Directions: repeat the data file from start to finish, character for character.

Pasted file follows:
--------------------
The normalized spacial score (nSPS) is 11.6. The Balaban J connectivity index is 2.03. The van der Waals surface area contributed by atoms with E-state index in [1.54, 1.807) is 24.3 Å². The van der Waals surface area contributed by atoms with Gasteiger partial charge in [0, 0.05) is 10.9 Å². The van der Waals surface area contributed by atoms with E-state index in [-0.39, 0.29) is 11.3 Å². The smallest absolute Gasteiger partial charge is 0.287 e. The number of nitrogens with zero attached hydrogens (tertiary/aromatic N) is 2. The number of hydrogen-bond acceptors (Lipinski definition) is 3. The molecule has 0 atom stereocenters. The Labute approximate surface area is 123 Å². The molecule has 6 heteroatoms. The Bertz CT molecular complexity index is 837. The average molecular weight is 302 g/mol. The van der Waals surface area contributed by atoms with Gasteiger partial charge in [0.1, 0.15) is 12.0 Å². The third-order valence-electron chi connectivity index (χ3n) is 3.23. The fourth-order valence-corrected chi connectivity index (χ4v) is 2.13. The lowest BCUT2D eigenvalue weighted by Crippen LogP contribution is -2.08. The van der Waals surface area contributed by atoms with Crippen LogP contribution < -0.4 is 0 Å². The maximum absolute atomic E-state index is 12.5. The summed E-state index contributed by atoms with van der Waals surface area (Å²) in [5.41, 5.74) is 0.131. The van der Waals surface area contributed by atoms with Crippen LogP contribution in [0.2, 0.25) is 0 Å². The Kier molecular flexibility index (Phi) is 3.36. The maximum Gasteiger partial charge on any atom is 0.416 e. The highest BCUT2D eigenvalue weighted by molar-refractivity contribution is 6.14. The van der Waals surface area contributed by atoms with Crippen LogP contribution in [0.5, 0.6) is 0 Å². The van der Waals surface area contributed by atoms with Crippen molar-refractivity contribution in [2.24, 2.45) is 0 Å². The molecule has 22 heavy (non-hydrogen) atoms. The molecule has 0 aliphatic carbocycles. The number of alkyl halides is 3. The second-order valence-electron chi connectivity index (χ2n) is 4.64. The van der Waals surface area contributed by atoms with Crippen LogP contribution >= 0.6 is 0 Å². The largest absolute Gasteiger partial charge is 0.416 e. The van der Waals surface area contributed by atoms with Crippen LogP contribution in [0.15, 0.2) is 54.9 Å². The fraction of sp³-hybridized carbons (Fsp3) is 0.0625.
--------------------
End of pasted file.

The normalized spacial score (nSPS) is 11.6. The Balaban J connectivity index is 2.03. The van der Waals surface area contributed by atoms with E-state index in [1.54, 1.807) is 24.3 Å². The van der Waals surface area contributed by atoms with Gasteiger partial charge in [0, 0.05) is 10.9 Å². The van der Waals surface area contributed by atoms with E-state index in [-0.39, 0.29) is 11.3 Å². The smallest absolute Gasteiger partial charge is 0.287 e. The number of nitrogens with zero attached hydrogens (tertiary/aromatic N) is 2. The number of hydrogen-bond acceptors (Lipinski definition) is 3. The molecule has 0 atom stereocenters. The Labute approximate surface area is 123 Å². The molecule has 6 heteroatoms. The Bertz CT molecular complexity index is 837. The average molecular weight is 302 g/mol. The van der Waals surface area contributed by atoms with Gasteiger partial charge in [0.1, 0.15) is 12.0 Å². The third-order valence-electron chi connectivity index (χ3n) is 3.23. The fourth-order valence-corrected chi connectivity index (χ4v) is 2.13. The lowest BCUT2D eigenvalue weighted by Crippen LogP contribution is -2.08. The van der Waals surface area contributed by atoms with Crippen LogP contribution < -0.4 is 0 Å². The maximum absolute atomic E-state index is 12.5. The summed E-state index contributed by atoms with van der Waals surface area (Å²) in [5.41, 5.74) is 0.131. The van der Waals surface area contributed by atoms with Crippen LogP contribution in [0.2, 0.25) is 0 Å². The Kier molecular flexibility index (Phi) is 3.36. The maximum Gasteiger partial charge on any atom is 0.416 e. The highest BCUT2D eigenvalue weighted by molar-refractivity contribution is 6.14. The van der Waals surface area contributed by atoms with Crippen LogP contribution in [0.5, 0.6) is 0 Å². The van der Waals surface area contributed by atoms with Crippen molar-refractivity contribution in [2.24, 2.45) is 0 Å². The molecule has 22 heavy (non-hydrogen) atoms. The molecule has 0 aliphatic carbocycles. The number of alkyl halides is 3. The second-order valence-electron chi connectivity index (χ2n) is 4.64. The van der Waals surface area contributed by atoms with Crippen LogP contribution >= 0.6 is 0 Å². The largest absolute Gasteiger partial charge is 0.416 e. The van der Waals surface area contributed by atoms with Crippen LogP contribution in [0.15, 0.2) is 54.9 Å². The fraction of sp³-hybridized carbons (Fsp3) is 0.0625.